With regards to the volunteers, these are local people from higher-income backgrounds able to donate their time to guide the families within the structure of our programme. While their primary role is to help the families, many of them benefit greatly from spending time with people of different – and difficult – backgrounds. It has helped them reassess their values and be happier with their lives.

Training, in this case in hair and beauty, is a key part of the 'income generation' aspect of the family action plan

Training, in this case in hair and beauty, is a key part of the 'income generation' aspect of the family action plan

PST: Ah, that’s interesting. I read a paper recently that suggested that the process of volunteering actually improves the health of the volunteers. So how do you know your programme is working for the families?

VC: Georgetown University recently analysed the long term impact of our work (over 3-5 years). They found that we make significant and sustainable improvements in the lives of the families. For example, the average hospitalization rate fell from 62 to nine days. Household income per capita nearly doubled. Rates of adult employment grew. And 50% of families owned their own home after the programme compared with about 26% before entering the programme. They also saw a longer term impact in the percentage of children enrolled in school, which grew from around 10% to 92% three to five years after leaving the program.

PST: So if it’s working so well, is it being adopted by others?

VC: Yes. People from other cities in Brazil wanted to follow us so we established a franchise model. There are now 23 similar organisations near public hospitals across the country.  Ten of them use our IT system, which is designed to have all of the information about the families, and we’ve established a governance structure to guide their work. We visit these other organisations as often as we can. We’ve also established a not-for-profit organisation in New York, USA, that has two aims: to spread our methodology and raise funds. There is a group in Germany now beginning the same model as we have in New York and in Lisbon, Portugal we are starting a work with an NGO helping them to apply the family action plan in their work.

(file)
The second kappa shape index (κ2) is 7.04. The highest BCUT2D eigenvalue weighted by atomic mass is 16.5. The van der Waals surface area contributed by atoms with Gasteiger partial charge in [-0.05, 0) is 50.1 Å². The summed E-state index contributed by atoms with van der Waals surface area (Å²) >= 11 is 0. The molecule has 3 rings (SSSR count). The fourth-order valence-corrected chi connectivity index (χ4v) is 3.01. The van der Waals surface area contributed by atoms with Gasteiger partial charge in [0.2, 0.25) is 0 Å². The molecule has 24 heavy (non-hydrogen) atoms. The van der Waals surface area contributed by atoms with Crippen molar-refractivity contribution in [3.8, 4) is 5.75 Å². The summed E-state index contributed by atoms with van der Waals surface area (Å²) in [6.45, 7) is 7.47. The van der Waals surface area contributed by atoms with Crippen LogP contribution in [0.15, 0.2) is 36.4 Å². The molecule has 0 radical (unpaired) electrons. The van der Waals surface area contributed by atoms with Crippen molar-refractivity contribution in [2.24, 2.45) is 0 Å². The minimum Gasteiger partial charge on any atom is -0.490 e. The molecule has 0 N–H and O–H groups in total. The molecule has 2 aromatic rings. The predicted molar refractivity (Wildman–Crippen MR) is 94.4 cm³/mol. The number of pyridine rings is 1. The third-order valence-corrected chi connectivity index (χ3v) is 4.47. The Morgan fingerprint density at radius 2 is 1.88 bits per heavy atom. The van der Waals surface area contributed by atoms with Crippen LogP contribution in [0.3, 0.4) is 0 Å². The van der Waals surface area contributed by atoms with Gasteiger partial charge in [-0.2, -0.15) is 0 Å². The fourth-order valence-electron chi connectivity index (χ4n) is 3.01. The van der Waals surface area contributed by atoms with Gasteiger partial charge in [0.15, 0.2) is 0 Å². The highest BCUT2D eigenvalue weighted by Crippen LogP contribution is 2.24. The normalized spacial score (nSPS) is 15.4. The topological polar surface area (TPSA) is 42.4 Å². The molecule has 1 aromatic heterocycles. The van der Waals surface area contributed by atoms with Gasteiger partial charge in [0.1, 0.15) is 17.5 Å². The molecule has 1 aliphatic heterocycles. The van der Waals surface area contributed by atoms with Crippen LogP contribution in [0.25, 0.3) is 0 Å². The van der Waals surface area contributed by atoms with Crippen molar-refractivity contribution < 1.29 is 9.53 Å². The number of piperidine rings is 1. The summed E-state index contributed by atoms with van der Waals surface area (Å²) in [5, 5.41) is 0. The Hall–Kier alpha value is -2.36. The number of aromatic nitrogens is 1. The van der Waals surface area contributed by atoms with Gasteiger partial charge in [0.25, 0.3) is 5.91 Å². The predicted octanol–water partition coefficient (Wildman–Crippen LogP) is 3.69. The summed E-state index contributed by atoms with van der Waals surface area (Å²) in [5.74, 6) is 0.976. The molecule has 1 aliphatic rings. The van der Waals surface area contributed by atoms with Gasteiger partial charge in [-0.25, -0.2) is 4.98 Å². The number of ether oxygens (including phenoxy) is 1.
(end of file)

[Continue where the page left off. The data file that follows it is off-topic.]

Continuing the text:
PST: Gosh, that’s going to be hard to keep track of. Are you worried about losing control? Alternatively, how do you plan to learn from different localities?

VC: It is difficult to control everything. Where we have the best control is in our franchise approach across Brazil. It’s leading to some excellent results. For example, in Belo Horizonte, the third largest city in Brazil, the local government has adopted the FAPs as public policy. Rather than worry about control, however, the most important thing is that people from government, NGO’s and other organisations start understanding that poverty is a multidimensional problem. They have to work in a multidisciplinary way like we have. Some people will adopt our methodology in a profound way while others will adopt it as they can. We believe our greatest achievement is to have broken the old paradigm of health. We have shown that to really ‘cure’ disease and promote the well being of our families we have to work in many areas.

PST: I see from your website that you’re seeking donations. Is that how you’re funded and have you considered making a business case for your approach?

VC: It is very hard to make our institution self-sustaining but we are trying. We are always making partnerships for financial support and sell Saúde Criança’ products to transform our work in a social business. Although we are sell a lot we have a long way to go to become self-sustaining. It’s something we think about a lot.

PST: I think it’s interesting that, despite your seemingly clear success, your approach remains on the margins, rather than a core part of care.

VC: Yes, you are right. The health care system over many years has drifted from core ideas of empathy, dignity and human rights. This is the problem. And it will take time for people, governments, society, and foundations to realise that, and change. We hope our work will help them see things differently.

PST: I hope so too. Keep up the amazing work and best of luck with hosting the Olympics. For many of us Londoners, hosting the last one was an honour. Thank you for your time.

VC: Thank you very much.

What fascinates me most about Vera’s work is how a shift in her lens has led to a completely different approach to health. It’s all very well repairing acutely sick children but if you leave the fundamentals unaddressed have you really done anything? Vera’s lens on health – embracing ideas like empathy, social inclusion, human development, and dignity – make it possible to see cementing the floors of homes and helping people to find jobs as essential pathways to health. If only the funders of health care could broaden their lens. If they did, courageous innovators like Vera wouldn’t have to scrabble for money – and we’d waste less money on the ‘blockbuster’ technologies that, while sometimes useful, are making health care unsustainable and health the preserve of the wealthy.